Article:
Incoming changes meant to lower excessive costs of pharmaceuticals provokes resistants from manufacturers and patient groups
The arrival of a new federal cabinet represents hope for detractors calling for a temporarily halt on incoming regulations that would overhaul the way drug prices in Canada are set.
As reported by the Canadian Press, the Patented Medicine Prices Review Board (PMPRB) is set to implement a change in how it caps prices of medicines in Canada this January.
The shift is meant to address the prohibitively high costs of certain drugs, and in turn improve accessibility and affordability for Canadians who need them. But patient groups and drug manufacturers, along with pharmacists, doctors, academics, and some provinces are pushing back on the new rules.
One point of resistance is the fact that Prime Minister Justin Trudeau assigned a new minister, Jean-Yves Duclos, to take charge of Health Canada, which oversees the initiative, just last week.
“I think it's premature and even irresponsible for anybody to be making any decisions until the new senior policy-makers for government are in place and have a chance to settle in and be briefed and to hear from stakeholders,” said John Adams, the volunteer board chair of the Best Medicines Coalition, which represents 29 patient groups who want access to safe, effective medicines.
Health Canada expects that the changes, first announced in 2019, will result in billions of dollars saved for Canadians from lower patented drug costs over the next 10 years. But according to critics like Adams, a steep drop in the sticker price for medicines will dissuade drug firms from launching new products in the country, thus locking Canadian patients out of potentially life-saving new therapies.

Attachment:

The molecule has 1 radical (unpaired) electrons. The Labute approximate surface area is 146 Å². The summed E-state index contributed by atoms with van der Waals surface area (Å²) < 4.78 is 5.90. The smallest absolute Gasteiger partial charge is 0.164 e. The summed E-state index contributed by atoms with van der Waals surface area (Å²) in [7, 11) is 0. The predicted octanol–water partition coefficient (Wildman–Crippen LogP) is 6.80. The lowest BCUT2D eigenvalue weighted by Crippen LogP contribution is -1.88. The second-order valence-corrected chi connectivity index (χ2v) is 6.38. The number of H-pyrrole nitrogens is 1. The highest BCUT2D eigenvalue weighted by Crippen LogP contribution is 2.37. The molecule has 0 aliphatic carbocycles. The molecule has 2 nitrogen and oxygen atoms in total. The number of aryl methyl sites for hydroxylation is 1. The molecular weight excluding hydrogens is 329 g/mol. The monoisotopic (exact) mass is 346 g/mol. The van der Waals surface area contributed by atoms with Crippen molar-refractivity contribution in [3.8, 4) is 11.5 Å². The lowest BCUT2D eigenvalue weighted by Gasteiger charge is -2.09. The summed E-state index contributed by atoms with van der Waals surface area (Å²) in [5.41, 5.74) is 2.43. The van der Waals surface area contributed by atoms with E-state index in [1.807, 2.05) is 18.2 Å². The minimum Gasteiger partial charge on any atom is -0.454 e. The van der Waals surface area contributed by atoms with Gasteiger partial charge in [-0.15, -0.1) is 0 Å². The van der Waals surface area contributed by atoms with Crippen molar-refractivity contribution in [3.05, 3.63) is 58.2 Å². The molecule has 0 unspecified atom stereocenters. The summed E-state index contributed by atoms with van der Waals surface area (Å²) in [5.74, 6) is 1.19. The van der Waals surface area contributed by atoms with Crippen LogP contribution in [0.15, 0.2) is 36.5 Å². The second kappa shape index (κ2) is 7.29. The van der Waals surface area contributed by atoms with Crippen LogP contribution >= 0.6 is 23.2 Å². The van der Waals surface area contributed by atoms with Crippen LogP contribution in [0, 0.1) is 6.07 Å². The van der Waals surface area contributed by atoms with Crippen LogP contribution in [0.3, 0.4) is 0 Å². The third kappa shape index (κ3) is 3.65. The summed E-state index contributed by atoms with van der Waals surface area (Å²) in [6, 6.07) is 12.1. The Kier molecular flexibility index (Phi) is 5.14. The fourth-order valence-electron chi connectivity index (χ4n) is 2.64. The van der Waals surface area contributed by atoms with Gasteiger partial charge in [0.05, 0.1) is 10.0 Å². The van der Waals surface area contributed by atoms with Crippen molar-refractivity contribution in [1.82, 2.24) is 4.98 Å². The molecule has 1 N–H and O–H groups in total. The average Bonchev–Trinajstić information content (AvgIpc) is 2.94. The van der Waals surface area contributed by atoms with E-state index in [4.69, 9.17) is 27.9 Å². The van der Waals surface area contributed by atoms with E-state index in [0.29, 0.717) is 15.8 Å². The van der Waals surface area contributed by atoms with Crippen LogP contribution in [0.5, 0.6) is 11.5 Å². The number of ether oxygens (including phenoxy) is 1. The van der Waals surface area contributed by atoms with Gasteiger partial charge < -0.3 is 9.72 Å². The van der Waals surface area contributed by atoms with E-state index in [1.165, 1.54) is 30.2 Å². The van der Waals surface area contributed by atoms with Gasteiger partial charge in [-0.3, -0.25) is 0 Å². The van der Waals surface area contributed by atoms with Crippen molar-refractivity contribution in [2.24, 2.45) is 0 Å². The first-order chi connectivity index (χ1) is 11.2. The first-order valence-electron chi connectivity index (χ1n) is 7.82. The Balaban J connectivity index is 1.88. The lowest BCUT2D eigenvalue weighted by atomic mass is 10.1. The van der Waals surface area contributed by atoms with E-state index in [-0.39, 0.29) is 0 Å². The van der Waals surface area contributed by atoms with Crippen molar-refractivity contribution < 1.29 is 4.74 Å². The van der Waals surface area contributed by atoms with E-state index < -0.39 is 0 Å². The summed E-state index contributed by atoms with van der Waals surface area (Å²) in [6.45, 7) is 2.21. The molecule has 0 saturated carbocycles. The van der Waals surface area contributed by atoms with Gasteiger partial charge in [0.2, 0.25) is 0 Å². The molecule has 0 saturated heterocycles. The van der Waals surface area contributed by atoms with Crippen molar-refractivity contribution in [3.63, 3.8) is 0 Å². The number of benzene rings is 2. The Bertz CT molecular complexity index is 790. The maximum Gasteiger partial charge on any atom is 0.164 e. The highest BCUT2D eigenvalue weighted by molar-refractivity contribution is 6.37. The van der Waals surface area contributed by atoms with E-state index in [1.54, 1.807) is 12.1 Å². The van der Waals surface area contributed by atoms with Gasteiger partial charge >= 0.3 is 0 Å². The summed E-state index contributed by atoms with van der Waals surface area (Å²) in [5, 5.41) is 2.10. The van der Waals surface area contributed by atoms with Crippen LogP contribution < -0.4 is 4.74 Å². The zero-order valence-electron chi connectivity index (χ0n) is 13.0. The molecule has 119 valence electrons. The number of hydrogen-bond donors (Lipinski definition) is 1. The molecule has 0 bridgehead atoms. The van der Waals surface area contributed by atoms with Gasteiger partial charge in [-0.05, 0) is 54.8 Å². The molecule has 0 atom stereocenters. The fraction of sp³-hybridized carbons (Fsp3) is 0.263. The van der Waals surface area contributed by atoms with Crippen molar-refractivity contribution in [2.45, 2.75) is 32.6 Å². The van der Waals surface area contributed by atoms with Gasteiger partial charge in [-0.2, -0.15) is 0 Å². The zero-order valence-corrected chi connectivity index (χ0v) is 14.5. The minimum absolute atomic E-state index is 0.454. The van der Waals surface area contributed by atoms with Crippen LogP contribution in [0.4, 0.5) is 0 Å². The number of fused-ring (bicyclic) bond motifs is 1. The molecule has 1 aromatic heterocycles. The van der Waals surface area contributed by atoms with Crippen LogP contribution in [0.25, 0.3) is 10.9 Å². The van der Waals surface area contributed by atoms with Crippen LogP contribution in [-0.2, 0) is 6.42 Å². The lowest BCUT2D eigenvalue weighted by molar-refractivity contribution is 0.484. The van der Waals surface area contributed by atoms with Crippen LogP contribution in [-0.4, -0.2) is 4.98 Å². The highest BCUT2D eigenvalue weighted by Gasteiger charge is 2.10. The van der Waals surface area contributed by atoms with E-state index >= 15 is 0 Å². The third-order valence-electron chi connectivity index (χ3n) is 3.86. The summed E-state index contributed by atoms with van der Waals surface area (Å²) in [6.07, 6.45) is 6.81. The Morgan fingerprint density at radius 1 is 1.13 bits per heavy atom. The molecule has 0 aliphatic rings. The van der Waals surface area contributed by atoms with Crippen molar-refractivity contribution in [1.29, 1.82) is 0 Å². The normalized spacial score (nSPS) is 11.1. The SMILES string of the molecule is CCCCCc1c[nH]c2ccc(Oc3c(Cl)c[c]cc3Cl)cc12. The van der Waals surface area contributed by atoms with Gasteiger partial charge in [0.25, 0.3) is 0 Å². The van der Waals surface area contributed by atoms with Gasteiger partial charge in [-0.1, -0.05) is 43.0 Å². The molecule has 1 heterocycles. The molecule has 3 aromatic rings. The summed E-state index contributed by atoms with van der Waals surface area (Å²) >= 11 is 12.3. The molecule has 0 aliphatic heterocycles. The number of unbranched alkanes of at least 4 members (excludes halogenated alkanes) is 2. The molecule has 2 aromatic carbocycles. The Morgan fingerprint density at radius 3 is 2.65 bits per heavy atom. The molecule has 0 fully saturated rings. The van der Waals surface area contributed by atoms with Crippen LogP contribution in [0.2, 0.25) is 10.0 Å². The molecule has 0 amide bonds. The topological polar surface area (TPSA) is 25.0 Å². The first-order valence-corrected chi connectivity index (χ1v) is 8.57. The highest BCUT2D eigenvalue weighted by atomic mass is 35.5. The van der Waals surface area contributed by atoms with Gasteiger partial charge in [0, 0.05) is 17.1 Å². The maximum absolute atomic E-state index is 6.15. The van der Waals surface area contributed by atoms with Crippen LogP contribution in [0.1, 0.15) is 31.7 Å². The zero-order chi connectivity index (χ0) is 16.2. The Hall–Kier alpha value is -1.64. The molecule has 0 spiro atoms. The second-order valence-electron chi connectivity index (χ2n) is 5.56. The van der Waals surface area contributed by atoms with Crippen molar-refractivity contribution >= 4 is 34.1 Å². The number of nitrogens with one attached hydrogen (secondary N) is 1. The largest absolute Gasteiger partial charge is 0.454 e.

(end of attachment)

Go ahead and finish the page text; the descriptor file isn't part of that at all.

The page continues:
Health Canada downplayed that risk, saying there’s no evidence of a link between lower drug prices and reduced access to medicines.
“With these changes, Canada will continue to be an important market for new medicines. New medicines are launched in major markets in very similar time frames, including in countries with prices below those in Canada,” a spokesperson for the agency said in a statement to the Canadian Press.
Beyond the introduction of new medicines into the Canadian market, some critics argue price caps would smother innovation in the biomedical industry.
“We strongly recommend waiting until new ministers and other political appointments have been made, mandate letters have been issued, and decision-makers have been briefed on this issue before moving forward,” a coalition of eight Canadian life-sciences organizations wrote in a letter to government ministers earlier this month.
The organizations also argued that a federal biomanufacturing and life sciences strategy announced last summer, which aims to enable innovation through “world class regulation,” should take precedent over what they view as a stifling effect represented by the upcoming PMPRB rule change.
The new regulations were originally supposed to be put in force in July 2020, but were delayed three times in consideration of the COVID-19 pandemic’s impact on industry players’ ability to comply with associated reporting obligations.